IBWM StaffComment


IBWM StaffComment
Alex Sandro.jpg

Alex Sandro     21     Defender     Porto

At the end of the summer transfer window there was a huge question mark hanging over the future of left back Álvaro Pereira at FC Porto. Amid reports of a falling out with the team's coach, Vítor Pereira, and on the back of a 2011/12 campaign that fell short of the lofty expectations to which he was held, Porto sought to cash in on the Uruguayan even if it meant undercutting his release clause.

Sure enough, a potential move to Chelsea was mooted and a transfer to Internazionale finally secured at the end of August. In his stead, 21-year-old Brazilian Alex Sandro is starting to make his mark. The first choice left back spot is now his, and he is responding well to the responsibility.

Give or take the odd standard complication in South American ownership and registration rights, Sandro burst onto the scene with Atletico Paranaense after a sparkling youth career and was quickly snapped up by São Paulo giants Santos. 31 league games later he was packing his bags again, this time to make the extremely common young footballer's journey from Brazil to Portugal, where he joined Porto in the summer of 2011 - but not before earning himself a Copa Libertadores winner's medal.

Still a modest age and having been shaped as the archetypal modern Brazilian full back, Sandro has work to do to fulfil his defensive requirements in Europe. With Pereira out of the picture, he is taking the opportunity to continue his defensive education on the job, and it's gradually coming to him. But he is liable to make the occasional mistake, and some Portuguese football experts believe there are some costly mistakes possible as he shapes his future in the pressurised environment of Portuguese top flight football.

At 21, what Sandro can do is more telling than what he cannot, or where he needs improvement. What stands about his game most prominently is something brilliantly, beautifully Brazilian. His footwork and close control are clever, inventive and entertaining, made possible by superb balance and no little strength. Here is a player not easy to dispossess and therefore able to deploy his more dangerous characteristics - perhaps obviously, those take place in the attacking third.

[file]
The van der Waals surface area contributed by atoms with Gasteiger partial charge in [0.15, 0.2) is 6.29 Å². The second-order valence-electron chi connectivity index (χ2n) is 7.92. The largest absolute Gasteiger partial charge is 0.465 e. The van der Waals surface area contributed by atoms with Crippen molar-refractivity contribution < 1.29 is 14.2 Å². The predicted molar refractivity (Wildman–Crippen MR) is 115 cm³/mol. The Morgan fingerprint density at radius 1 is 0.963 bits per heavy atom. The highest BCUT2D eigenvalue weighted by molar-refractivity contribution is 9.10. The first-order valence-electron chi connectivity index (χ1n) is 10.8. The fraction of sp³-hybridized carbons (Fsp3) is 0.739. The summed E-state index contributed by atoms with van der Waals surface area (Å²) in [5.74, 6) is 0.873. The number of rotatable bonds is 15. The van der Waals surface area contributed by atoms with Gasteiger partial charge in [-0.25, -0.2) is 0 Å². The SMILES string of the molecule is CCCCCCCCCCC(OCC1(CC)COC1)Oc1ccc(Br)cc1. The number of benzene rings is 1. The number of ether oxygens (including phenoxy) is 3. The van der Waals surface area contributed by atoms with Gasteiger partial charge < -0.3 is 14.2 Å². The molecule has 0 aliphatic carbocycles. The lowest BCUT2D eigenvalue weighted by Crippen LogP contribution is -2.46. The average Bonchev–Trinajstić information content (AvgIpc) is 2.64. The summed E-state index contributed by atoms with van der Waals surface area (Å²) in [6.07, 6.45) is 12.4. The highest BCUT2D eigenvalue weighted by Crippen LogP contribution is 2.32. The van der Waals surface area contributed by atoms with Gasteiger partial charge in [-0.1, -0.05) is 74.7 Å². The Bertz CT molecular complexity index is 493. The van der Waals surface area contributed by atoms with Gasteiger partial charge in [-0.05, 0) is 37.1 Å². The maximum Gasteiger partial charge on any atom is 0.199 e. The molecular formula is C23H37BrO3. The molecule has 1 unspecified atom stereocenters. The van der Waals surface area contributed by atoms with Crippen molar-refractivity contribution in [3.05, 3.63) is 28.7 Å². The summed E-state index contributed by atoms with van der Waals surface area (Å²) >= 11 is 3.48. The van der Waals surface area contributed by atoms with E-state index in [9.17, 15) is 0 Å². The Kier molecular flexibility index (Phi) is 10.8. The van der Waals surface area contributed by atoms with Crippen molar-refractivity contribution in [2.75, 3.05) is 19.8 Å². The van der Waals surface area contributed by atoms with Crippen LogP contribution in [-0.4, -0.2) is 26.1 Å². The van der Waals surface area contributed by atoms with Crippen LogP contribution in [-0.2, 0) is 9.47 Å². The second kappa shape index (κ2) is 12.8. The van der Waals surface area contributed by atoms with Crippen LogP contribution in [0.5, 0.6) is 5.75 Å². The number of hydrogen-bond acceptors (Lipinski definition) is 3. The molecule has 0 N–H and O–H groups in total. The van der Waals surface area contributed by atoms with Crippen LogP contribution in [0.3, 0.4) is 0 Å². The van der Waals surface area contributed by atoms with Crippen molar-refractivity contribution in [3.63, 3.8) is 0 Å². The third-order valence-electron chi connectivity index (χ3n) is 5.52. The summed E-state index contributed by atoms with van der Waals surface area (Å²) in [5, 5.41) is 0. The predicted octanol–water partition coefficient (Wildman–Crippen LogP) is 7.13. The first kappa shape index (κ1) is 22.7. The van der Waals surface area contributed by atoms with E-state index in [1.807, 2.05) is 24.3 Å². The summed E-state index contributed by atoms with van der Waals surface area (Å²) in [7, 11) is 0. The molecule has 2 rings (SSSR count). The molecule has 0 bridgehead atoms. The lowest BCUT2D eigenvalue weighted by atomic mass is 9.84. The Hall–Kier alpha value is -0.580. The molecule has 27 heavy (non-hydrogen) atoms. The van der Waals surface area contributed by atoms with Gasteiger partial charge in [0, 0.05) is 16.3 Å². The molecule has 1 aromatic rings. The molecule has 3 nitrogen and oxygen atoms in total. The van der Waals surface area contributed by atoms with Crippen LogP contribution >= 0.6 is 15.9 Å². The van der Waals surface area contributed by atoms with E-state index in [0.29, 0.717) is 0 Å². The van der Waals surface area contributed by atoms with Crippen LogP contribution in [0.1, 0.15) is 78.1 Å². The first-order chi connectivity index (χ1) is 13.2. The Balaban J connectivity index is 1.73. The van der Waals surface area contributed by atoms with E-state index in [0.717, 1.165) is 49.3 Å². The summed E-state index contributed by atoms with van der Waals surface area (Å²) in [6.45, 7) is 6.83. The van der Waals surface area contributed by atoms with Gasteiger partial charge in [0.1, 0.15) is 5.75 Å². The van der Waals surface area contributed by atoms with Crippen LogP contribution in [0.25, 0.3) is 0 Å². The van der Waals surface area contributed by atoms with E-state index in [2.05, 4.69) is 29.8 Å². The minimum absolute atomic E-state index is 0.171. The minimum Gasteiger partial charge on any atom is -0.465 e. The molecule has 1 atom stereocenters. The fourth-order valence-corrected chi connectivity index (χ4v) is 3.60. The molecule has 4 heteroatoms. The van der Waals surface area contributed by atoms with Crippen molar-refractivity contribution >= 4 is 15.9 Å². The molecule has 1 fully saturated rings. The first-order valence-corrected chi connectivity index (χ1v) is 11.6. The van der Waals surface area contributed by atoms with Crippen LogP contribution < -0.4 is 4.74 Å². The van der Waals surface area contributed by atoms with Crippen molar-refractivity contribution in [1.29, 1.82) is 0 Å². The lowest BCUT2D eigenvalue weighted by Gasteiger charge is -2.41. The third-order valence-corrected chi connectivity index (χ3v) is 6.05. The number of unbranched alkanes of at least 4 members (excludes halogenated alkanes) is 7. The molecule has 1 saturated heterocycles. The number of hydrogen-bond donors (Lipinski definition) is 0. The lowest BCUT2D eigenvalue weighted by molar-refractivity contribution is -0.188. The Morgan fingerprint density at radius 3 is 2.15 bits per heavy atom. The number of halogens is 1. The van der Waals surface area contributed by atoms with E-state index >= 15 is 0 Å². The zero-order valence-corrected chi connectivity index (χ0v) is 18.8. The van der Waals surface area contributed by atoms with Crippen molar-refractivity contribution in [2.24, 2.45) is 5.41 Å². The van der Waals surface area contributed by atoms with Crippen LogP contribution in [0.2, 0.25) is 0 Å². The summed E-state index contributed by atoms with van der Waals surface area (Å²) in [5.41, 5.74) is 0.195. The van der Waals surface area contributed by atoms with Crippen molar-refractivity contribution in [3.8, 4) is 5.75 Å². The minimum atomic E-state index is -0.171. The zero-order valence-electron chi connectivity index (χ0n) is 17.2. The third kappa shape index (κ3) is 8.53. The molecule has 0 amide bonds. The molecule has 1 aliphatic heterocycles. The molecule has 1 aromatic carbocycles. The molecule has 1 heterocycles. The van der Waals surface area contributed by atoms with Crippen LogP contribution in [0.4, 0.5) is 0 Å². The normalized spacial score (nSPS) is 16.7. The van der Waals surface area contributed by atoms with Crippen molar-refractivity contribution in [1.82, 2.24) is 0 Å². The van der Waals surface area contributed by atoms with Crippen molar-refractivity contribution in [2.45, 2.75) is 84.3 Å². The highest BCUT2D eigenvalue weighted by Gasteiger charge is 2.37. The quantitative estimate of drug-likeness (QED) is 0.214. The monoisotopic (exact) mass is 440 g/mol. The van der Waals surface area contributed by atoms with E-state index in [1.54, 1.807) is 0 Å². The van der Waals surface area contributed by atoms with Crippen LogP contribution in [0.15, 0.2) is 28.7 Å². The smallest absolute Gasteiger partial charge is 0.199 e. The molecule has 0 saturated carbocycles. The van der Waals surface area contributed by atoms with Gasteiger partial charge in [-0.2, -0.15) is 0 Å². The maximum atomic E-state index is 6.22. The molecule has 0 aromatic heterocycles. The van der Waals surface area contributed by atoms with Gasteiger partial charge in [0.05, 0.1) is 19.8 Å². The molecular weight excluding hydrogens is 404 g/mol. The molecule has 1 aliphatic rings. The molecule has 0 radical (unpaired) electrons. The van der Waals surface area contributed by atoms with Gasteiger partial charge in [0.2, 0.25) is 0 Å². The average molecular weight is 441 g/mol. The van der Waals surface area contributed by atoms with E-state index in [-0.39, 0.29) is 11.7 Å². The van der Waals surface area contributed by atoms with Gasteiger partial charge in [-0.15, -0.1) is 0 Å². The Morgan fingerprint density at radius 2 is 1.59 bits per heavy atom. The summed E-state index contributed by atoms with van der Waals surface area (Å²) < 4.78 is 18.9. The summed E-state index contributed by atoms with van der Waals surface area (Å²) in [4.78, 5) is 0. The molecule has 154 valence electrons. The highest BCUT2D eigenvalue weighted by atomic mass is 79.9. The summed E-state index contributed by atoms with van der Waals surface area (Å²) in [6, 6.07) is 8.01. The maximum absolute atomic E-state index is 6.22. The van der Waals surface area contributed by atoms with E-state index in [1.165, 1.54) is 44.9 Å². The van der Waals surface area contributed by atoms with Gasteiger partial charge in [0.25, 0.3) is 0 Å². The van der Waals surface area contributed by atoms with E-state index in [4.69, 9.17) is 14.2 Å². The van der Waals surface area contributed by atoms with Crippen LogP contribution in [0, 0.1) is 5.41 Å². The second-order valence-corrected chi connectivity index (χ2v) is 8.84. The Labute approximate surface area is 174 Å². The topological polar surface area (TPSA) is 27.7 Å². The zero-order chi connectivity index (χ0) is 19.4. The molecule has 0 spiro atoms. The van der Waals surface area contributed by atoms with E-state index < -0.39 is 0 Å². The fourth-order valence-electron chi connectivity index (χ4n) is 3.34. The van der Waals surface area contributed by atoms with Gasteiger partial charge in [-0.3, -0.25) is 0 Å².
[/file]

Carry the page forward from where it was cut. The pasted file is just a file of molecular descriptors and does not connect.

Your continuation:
Full backs like Sandro get supporters on the edge of their seats by being full of little tricks and fast enough to do real damage, and Porto's new left back combines that with an impressive crossing ability that could prove in the coming years to be a prominent source of goals for Porto. Sandro likes to beat a man one-on-one and clip the ball into the box from tight angles, the type of crosses that goalmouth poachers thrive upon.

Even as a left back, a player with the attacking incision that Sandro has at his disposal will undoubtedly hope to score more goals as his game develops, and he knows he can do it. Of the few senior goals to his name so far, the outstanding effort was a phenomenal strike now fully two years ago against Cruzeiro for Santos, which saw him run from his own half, leave the opposing full back kicking air as he zipped past him, and chip the goalkeeper from a quite ridiculous angle.

A few more of those and Alex Sandro will be adding to his handful of senior Brazil caps before too long. Domestically, his defensive education will be vital. In Brazil, he was solid at times thanks to his strength and awareness, but in the more defensively demanding role as a full back in Europe he still has work to do.

“A thrusting runner who spends far more time attacking than defending; Marcelo's heir in waiting." - Jack Lang (Guardian, ESPN)

C+     Stepping up to the plate in style

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